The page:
The proportion of patients with normal hypoglycemia awareness measured using Clarke’s questionnaire was not different between the study groups (65% of the participants).

Endpoints Obtained from CGM

Primary Endpoint

Effectiveness Measured as TIR 70–180 mg/dl

The CGM device was active a mean time percentage of 93.5% for both arms. The mean percentage of time within TIR 70–180 mg/dl within the last 14-consecutive days for the full day period was similar between the Gla-300 and IDeg-100 groups: 52.4 ± 14.0% versus 49.3 ± 13.9% (Table 2 and Supplementary Material Figure S1). The same was observed in TIR 70–140 mg/dl.

Table 2 Glucometric data of patients using either GLA-300 OR IDEG-100

Secondary Endpoints

Time at Glucose Target Levels Measured Through CGM

There was no significant difference in TIR, TBR and TAR for the full day period between the two treatment groups, as shown in Fig. 2a, b and Table 2.

Fig. 2
figure 2

Percentage of time at glucose target levels for different periods during 24 h

When analyzing the day and night periods, significant differences between the two groups were observed in TIR 70–140 mg/dl, TIR 70–180 mg/dl and TAR > 180 mg/dl in the nocturnal period (24:00–06:00), as shown in Fig. 2c, with no significant differences observed in the day period. Those patients treated with Gla-300 presented a higher percentage in the recommended range of 70–180 mg/dl (52.4% Gla-300 vs. 46.2% IDeg-100, p = 0.0182) and 70–140 mg/dl (31.8% Gla-300 vs. 26.9% IDeg-100, p = 0.0209) and a lower percentage in TAR > 180 mg/dl (40.1% Gla-300 vs. 47.2% IDeg-100, p = 0.0199).

Additional Glucometric Values from CGM

No significant differences between groups in the full day period were observed in additional data obtained from CGM including glycemic variability metrics, as shown in Table 2. Mean 24-h glucose curves for the Gla-300 group were significantly lower (lower glycemic excursions) at night than for IDeg-100 patients (170.4 mg/dl vs. 181.9 mg/dl; p < 0.05) (data not shown).

Number of Episodes and Minutes in Hypoglycemia

No significant differences in the average number of hypoglycemic episodes and in the average minutes per day spent in hypoglycemia (< 70 and < 54 mg/dl) in the 14 consecutive days of CGM prior to study visit were observed between study groups in any of the periods analyzed (complete day, night or day period) (Fig. 3a).

Fig. 3
figure 3

Average number of episodes per day and average minutes per day of episodes in a hypoglycemia and b hyperglycemia

Number of Episodes and Minutes in Hyperglycemia

No significant differences in the number of hyperglycemic episodes and in the average minutes per day spent in hyperglycemia (> 180 mg/dl) in the 14-consecutive days prior to study visit were observed between study groups in either the complete day or daytime period. This remained the same when the number and minutes of hyperglycemia episodes (> 250 mg) were analyzed for these same periods of time. Nevertheless, during the nighttime period, the number of episodes (> 250 mg/dl) per day was significantly lower in the Gla-300 group (Fig. 3b). Likewise, in terms of average minutes per day spent > 180 mg/dl, it was observed that Gla-300-treated patients spent fewer minutes per day in hyperglycemia during the nighttime period (Fig. 3b).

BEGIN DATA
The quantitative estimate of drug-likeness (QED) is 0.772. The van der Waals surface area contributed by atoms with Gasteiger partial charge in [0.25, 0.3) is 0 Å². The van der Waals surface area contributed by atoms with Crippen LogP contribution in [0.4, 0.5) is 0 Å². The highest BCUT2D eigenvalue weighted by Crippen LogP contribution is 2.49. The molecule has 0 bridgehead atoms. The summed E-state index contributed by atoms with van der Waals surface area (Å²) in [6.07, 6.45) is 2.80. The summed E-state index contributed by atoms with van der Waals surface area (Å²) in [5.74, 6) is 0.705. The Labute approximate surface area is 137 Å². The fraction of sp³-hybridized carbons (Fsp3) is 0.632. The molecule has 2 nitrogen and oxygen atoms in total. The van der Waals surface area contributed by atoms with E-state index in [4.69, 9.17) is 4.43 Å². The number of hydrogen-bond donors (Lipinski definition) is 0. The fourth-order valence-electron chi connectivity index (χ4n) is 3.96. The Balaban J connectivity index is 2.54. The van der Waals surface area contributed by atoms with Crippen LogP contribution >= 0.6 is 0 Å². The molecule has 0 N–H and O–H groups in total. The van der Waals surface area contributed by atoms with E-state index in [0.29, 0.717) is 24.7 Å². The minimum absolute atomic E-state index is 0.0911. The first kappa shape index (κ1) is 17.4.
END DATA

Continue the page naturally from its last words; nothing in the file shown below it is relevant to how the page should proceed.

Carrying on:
Endpoints Obtained from Clinical Records and at the Study Visit

HbA1c and FPG values obtained in the 4 months prior to the study visit were available in 88.0% of the study population: 74.9% in the last 2 months and 13.1% in the 2–4 months prior to the visit. The mean HbA1c value closest to the study visit was similar in both groups: 7.8% ± 1.0 in Gla-300 and 8.0% ± 0.9 in IDeg-100 (p = 0.2529). The proportion of patients achieving a HbA1c < 7% was higher in Gla-300 compared with the IDeg-100 group (Table 3).

Table 3 HBA1C, FPG and hypoglycemic events according to the medical record

In the total population, it was observed that patients with HbA1c < 7 had a better nocturnal TIR (TIR 70–180 mg/dl and TIR 70–140 mg/dl) than patients with HbA1c >  = 7% (59.4% of the time in TIR 70–180 mg/dl vs. 47.5% of the time in TIR 70–180 mg/dl, p = 0.0028 and 38.21% of the time in TIR 70–140 mg/dl vs. 27.7% of the time in TIR 70–140 mg/dl, p = 0.0010).

A relation was observed in the Gla-300 group between a better nocturnal TIR (70–140 mg/dl and 70–180 mg/dl) and lower HbA1c < 7% level, indicating that Gla-300 has a better nocturnal profile in CGM and confers better glycemic results in real-life clinical practice.

Patients with HbA1c < 7% in the Gla-300 group had a better nocturnal TIR (70–140 mg/dl and 70–180 mg/dl) than patients with HbA1c >  = 7% (60.3% of the time in TIR 70–180 mg/dl vs. 50.2% of time in TIR 70–180 mg/dl, p = 0.0324, and 40.3% of the time in TIR 70–140 mg/dl vs. 29.8% of the time in TIR 70–140 mg/dl, p = 0.0103). This relation was not observed in the IDeg-100 group.